Dan74 wrote:
Sat Mar 09, 2019 3:57 pm

Hmm... I think there are toxic elements to it, but there are also positive elements, associated with traditional 'masculine' virtues - strong, disciplined, steadfast, determined, dignified... are a few I can think of from Mnb's posts.


TBH, I suspect that Western men who for various reasons feel disempowered, fantasise of this 'muscular' whatever, rather than actual strong men who embody these qualities and recognise that men do not all have to be the same or embody some mythical ideal. That said, I think it is a good question to examine what makes a healthy masculine identity. This is basically what I wanted to do with this thread and thank you, Folks, for bringing it interesting perspectives.
You've grazed the truth here. Actual men don't fantasize about doing things, they find out whether those things are possible, by attempting them. Immature men, who lack confidence in themselves, fantasize, because their lack of confidence prevents them from attempting.

I've read this thread as it has progressed, but I wondered something, Dan: in the OP, you wrote this:
One that took a real form, when our friend Catherine, having cooked up a storm for us, sat me down and started the evening conversation by loudly proclaiming “Daniel, your sex is a disgrace!”
What was your response to this? I don't mean what you said, but what was your inner reaction. I ask because it seems like an incredibly rude way to begin a conversation over dinner. Specifically, she said it to you. As you said, her husband and three pubescent boys were within earshot. Why was this statement made to you specifically? Do you think that she had made this opinion clear to her husband previously? In any case, as you say, she 'sat you down', which to me means that she specifically spoke to you as opposed to making a general statement to the group (though you imply, it seems to me, this statement was meant to be heard by her husband and children). So I'm wondering, what do you think the purpose of this action was? It looks to me that the statement was made toward you specifically, but also meant to be heard by the others in the room.

Did you understand her to be asking for your response as a man, a representative of the category she says is a 'disgrace'? To me that would be interesting, because it would imply either that you are particularly well suited to answer, an exemplar of the category (ie, a disgrace, please don't take offence, I am exploring the possible intentions behind her words here), or that you are somehow exempt from the categorical judgement 'disgrace', despite being nominally a member of the category. Which do you think is the case?

I would be very interested to hear you on this.

Dan74
Posts: 61
Joined: Thu Sep 20, 2018 8:57 pm

Re: Toxic Masculinity? Or how to be a real man but not an ***hole (or at least try)

Post by Dan74 » Wed Mar 13, 2019 9:44 pm

Pseudobabble wrote:
Tue Mar 12, 2019 2:01 pm
Dan74 wrote:
Sat Mar 09, 2019 3:57 pm

Hmm... I think there are toxic elements to it, but there are also positive elements, associated with traditional 'masculine' virtues - strong, disciplined, steadfast, determined, dignified... are a few I can think of from Mnb's posts.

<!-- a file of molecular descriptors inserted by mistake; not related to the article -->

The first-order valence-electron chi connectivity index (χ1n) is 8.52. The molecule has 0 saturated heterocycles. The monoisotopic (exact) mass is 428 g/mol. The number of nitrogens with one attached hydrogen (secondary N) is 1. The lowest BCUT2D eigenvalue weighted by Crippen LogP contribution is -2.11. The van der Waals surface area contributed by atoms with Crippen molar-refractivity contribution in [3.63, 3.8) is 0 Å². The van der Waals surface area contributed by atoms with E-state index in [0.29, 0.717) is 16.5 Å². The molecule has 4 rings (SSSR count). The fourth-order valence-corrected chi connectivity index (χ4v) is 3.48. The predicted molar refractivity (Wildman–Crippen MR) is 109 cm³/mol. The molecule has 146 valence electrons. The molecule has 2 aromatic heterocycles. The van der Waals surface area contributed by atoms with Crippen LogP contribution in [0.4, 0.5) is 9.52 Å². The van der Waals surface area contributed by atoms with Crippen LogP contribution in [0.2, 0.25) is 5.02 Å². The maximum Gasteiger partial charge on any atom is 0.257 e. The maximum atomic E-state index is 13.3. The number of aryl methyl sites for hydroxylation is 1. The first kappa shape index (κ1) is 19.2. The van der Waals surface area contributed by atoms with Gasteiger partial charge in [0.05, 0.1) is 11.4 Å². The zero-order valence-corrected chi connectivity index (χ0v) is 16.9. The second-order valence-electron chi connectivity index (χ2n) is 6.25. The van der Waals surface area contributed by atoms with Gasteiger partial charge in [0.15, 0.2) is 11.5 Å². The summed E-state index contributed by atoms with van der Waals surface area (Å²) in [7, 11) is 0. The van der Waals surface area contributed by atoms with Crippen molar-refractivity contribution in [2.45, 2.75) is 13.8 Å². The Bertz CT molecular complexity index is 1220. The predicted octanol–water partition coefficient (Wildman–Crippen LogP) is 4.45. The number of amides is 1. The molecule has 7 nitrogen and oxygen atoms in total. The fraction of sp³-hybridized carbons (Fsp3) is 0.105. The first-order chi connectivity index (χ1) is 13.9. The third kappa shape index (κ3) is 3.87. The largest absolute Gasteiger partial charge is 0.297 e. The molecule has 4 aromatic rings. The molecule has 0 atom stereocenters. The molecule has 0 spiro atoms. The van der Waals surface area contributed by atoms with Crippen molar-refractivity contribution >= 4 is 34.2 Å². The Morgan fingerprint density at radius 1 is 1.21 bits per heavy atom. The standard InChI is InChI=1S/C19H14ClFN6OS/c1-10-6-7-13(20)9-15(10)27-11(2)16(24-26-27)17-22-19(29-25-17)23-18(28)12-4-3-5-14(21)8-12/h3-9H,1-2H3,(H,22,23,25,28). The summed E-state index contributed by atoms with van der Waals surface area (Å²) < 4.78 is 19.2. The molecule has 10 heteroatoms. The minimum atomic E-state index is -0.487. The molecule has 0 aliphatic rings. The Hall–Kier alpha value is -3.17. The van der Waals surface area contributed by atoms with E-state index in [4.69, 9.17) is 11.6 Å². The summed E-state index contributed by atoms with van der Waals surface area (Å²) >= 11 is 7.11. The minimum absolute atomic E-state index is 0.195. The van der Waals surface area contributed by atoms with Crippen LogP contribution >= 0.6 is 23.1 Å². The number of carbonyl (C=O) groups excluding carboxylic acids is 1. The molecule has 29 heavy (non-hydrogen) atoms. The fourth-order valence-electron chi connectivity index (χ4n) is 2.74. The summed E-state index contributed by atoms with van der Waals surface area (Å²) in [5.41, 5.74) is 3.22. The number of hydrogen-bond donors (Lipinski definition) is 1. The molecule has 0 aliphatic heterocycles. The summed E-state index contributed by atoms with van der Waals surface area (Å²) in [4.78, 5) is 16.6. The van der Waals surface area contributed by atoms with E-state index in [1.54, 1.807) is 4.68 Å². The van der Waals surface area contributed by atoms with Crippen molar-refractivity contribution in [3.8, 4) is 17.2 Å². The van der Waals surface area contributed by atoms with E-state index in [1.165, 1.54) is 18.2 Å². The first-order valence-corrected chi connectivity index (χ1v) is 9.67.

TBH, I suspect that Western men who for various reasons feel disempowered, fantasise of this 'muscular' whatever, rather than actual strong men who embody these qualities and recognise that men do not all have to be the same or embody some mythical ideal. That said, I think it is a good question to examine what makes a healthy masculine identity. This is basically what I wanted to do with this thread and thank you, Folks, for bringing it interesting perspectives.
You've grazed the truth here. Actual men don't fantasize about doing things, they find out whether those things are possible, by attempting them. Immature men, who lack confidence in themselves, fantasize, because their lack of confidence prevents them from attempting.

I've read this thread as it has progressed, but I wondered something, Dan: in the OP, you wrote this:
One that took a real form, when our friend Catherine, having cooked up a storm for us, sat me down and started the evening conversation by loudly proclaiming “Daniel, your sex is a disgrace!”
What was your response to this? I don't mean what you said, but what was your inner reaction. I ask because it seems like an incredibly rude way to begin a conversation over dinner. Specifically, she said it to you. As you said, her husband and three pubescent boys were within earshot. Why was this statement made to you specifically? Do you think that she had made this opinion clear to her husband previously? In any case, as you say, she 'sat you down', which to me means that she specifically spoke to you as opposed to making a general statement to the group (though you imply, it seems to me, this statement was meant to be heard by her husband and children). So I'm wondering, what do you think the purpose of this action was? It looks to me that the statement was made toward you specifically, but also meant to be heard by the others in the room.

Did you understand her to be asking for your response as a man, a representative of the category she says is a 'disgrace'? To me that would be interesting, because it would imply either that you are particularly well suited to answer, an exemplar of the category (ie, a disgrace, please don't take offence, I am exploring the possible intentions behind her words here), or that you are somehow exempt from the categorical judgement 'disgrace', despite being nominally a member of the category. Which do you think is the case?

I would be very interested to hear you on this.
Hi Pseudobabble

I guess as always there is a bit of history and context, but they would be a breach of privacy and also bore people with details. I will just say that Catherine and I have had some pretty lively debates and disagreements in the past and I daresay there was a part of her that enjoyed it. That said, I did feel that she was out of line and as the night progressed she walked her statement back somewhat. I don't think she had meant the statement in a sweeping way or to direct it at me, she almost immediately excluded her husband from its ambit and there was no actual negativity directed at me, just the overall anger at what men do (i.e. violence against women).